A Christchurch man who admitted killing his wife and a neighbour and burying their bodies under his house will spend at least 23 years in prison.
Jason Somerville strangled Tisha Lowry, 28, in September 2008 and killed Rebecca Somerville, 35, in August last year.
At the High Court in Christchurch on Friday, Justice Chisholm sentenced Somerville to life imprisonment with a minimum non-parole period of 23 years.
The judge told Somerville that his actions were "bizarre and disgusting" and he had shown no remorse or empathy for his victims.
Somerville's crimes came to light when he reported his wife missing at the end of August 2009.
The 33-year-old eventually admitted to police he had killed both women because they angered him - in his wife's case, when she declined his sexual advances.
It was revealed Somerville also sexually violated the bodies after they were strangled and buried them under the floorboards of his house.
Murders depraved - Crown
Crown prosecutor Brent Stanaway on Friday described the murders as depraved.
"For the families of both victims and ... for the community generally, the prisoner's further violations of the victims at or after the time of their death was and is a depraved and sickening act."
Ms Lowry was killed on 25 September 2008, but her body lay hidden in a shallow grave under Somerville's house just a few doors from where she lived until its discovery along with his wife's body nearly a year later.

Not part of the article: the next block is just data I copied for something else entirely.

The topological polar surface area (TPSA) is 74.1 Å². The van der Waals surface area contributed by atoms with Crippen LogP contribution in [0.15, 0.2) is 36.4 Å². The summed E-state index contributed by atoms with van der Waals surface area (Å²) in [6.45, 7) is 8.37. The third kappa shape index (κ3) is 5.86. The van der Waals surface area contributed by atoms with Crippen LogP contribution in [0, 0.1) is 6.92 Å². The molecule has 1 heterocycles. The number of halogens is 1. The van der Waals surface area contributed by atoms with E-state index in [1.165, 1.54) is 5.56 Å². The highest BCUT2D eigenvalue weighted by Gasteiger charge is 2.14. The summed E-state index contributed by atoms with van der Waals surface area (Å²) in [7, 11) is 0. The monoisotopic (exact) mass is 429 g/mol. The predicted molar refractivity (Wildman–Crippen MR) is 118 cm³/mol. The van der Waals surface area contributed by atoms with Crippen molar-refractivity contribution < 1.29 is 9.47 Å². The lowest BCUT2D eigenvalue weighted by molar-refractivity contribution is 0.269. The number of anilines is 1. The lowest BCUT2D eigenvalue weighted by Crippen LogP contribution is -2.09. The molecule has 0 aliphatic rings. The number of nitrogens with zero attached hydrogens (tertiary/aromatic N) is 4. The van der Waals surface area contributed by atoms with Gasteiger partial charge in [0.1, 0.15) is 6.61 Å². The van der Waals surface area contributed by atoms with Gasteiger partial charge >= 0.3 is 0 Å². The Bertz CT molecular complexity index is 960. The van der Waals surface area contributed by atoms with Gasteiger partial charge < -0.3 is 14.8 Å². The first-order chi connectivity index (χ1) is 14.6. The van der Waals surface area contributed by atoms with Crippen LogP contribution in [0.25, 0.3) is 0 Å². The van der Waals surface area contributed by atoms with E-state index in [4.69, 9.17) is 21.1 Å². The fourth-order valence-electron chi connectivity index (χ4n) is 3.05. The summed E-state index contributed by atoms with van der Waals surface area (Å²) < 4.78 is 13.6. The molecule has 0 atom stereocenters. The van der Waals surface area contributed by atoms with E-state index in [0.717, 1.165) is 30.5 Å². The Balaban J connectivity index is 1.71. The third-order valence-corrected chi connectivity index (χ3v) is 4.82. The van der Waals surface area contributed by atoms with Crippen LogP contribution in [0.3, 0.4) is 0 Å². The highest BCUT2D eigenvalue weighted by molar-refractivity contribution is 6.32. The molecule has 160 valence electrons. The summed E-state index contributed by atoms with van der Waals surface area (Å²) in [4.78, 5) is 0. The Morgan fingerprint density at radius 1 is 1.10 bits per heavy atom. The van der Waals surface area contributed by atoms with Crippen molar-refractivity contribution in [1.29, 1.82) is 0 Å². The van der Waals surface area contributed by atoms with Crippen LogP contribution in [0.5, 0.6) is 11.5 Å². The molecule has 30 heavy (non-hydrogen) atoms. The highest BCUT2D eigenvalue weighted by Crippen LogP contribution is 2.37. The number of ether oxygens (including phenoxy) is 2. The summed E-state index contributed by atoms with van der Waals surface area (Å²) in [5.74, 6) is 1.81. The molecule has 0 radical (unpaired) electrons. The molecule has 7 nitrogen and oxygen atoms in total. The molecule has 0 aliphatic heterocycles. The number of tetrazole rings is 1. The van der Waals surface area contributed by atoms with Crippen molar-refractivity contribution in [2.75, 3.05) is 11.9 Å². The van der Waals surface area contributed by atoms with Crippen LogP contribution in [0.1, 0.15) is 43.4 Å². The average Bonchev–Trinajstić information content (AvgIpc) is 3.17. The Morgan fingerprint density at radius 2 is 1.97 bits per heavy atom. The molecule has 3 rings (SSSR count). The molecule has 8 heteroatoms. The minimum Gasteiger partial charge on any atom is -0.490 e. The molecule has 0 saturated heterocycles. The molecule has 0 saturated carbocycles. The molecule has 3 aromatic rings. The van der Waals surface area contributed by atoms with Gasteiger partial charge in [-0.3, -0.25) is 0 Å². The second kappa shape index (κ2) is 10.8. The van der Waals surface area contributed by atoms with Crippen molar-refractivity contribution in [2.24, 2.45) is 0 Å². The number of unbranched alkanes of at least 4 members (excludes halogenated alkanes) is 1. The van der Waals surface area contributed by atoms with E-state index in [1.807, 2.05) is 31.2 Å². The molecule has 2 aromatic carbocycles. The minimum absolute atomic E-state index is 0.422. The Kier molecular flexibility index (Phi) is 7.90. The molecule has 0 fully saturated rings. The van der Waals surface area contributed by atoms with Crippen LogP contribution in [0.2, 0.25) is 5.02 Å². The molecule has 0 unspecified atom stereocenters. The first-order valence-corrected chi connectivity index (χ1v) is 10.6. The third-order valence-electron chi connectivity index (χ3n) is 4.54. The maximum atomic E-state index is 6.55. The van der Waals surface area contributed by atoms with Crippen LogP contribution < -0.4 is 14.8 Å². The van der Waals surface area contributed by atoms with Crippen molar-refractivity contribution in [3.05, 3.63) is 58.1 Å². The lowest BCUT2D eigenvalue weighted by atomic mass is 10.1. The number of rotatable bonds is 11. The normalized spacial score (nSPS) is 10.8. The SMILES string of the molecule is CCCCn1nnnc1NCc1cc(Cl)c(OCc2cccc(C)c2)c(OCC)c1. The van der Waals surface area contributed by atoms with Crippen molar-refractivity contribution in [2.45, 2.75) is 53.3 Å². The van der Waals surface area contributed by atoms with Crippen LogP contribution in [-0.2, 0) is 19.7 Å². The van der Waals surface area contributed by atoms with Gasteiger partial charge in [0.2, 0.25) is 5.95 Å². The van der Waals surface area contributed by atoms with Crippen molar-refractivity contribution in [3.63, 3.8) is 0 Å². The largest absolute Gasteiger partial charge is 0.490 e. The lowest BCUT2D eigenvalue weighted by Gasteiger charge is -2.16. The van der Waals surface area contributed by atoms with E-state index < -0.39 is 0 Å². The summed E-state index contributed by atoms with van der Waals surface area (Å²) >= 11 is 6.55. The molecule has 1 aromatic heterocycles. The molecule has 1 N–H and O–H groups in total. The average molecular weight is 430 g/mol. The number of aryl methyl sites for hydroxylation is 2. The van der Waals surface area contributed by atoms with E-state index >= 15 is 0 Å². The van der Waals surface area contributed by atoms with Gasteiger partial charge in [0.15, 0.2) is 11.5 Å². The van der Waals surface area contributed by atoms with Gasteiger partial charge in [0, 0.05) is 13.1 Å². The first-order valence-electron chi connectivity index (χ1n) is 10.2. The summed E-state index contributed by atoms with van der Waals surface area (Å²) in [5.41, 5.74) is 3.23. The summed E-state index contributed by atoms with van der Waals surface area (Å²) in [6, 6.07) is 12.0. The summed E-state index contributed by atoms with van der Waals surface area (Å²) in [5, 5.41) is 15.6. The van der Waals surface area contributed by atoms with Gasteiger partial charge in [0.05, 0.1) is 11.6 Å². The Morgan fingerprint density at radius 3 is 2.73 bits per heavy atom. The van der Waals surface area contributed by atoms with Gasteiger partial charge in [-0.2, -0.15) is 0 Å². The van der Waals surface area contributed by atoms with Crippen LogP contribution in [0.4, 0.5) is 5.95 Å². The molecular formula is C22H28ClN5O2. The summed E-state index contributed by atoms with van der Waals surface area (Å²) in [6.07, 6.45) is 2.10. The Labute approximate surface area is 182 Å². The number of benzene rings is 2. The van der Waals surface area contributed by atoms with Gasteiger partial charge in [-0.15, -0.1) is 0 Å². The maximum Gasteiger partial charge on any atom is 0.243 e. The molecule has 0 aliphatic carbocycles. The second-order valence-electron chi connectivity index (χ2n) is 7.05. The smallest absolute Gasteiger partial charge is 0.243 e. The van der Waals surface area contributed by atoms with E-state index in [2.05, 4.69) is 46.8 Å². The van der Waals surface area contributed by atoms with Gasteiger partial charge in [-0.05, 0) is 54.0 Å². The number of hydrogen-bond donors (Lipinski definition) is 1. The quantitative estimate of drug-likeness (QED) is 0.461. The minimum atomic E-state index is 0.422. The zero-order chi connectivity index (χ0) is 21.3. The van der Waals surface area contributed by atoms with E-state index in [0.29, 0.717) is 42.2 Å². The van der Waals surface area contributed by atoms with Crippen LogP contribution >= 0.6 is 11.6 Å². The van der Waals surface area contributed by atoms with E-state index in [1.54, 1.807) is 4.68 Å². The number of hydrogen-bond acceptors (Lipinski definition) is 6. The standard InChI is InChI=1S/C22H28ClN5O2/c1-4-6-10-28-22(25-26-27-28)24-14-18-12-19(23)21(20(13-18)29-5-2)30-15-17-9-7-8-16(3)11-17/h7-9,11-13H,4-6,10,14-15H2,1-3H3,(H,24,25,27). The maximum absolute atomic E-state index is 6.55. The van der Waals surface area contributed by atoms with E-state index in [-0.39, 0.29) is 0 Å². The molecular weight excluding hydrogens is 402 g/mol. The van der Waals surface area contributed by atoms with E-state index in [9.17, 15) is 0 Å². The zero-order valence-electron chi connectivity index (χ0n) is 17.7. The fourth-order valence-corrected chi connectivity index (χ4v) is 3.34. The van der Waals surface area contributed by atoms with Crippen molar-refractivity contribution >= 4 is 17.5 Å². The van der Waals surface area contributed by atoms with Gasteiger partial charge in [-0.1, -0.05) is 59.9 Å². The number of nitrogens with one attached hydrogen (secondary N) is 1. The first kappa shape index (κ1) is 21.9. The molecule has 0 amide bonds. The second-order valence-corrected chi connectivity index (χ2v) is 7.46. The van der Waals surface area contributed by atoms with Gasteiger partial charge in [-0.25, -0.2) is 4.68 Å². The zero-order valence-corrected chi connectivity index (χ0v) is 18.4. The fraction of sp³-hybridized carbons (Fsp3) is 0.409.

Mr Stanaway told the court Somerville must have been intently aware of the Lowry family's anguish and says he was interviewed by police during the search for her.
"He maintained an appearance of normality throughout, and were it not for him coming forward later, it's unlikely that there would have been early detection of both homicides."
Somerville's lawyer David Ruth told the court his client had been affected by a difficult childhood, head injuries and sexual abuse as a teenager. However, he did not have an identifiable mental disorder.
Mr Ruth said Somerville always had a worrying tendency to use strangulation as a way of coping with stressful situations.
He told the court Somerville should receive some recognition for his early guilty plea, given that it saved the families the trauma and the public the cost of a trial.
Justice Chisholm noted that the psychologist who examined Somerville said he displayed the beginning of a very serious and disturbing trend and it was highly likely that he would reoffend.
The judge said he could not impose preventive detention as an added protection to the community. However, he said when Somerville comes up for parole he may not be released then, if ever, due to the risk he poses.
Families attend sentencing
In an emotional victim impact statement, Ms Lowry's mother Tanya Lowry said she struggled with the fact that Somerville had degraded her daughter after killing her.
Her brother, Jacob Lowry, described Somerville as scum who did not deserve to be on this earth.
Ms Lowry's sister Leanne Hodder became so upset while reading her statement that her support person had to complete it for her.
Ms Somerville's uncle, Peter Clifford-Marsh, says the family is pleased with the sentence handed down, but he would like to be told when Somerville comes up for parole.
There were four arson attacks on the house in Wainoni Rd, where the bodies were buried, before it was demolished earlier in January.
Mr Clifford-Marsh says a memorial would serve only to commemorate the crime, but the family would consider a children's playground. Christchurch City Council is to consider buying the property.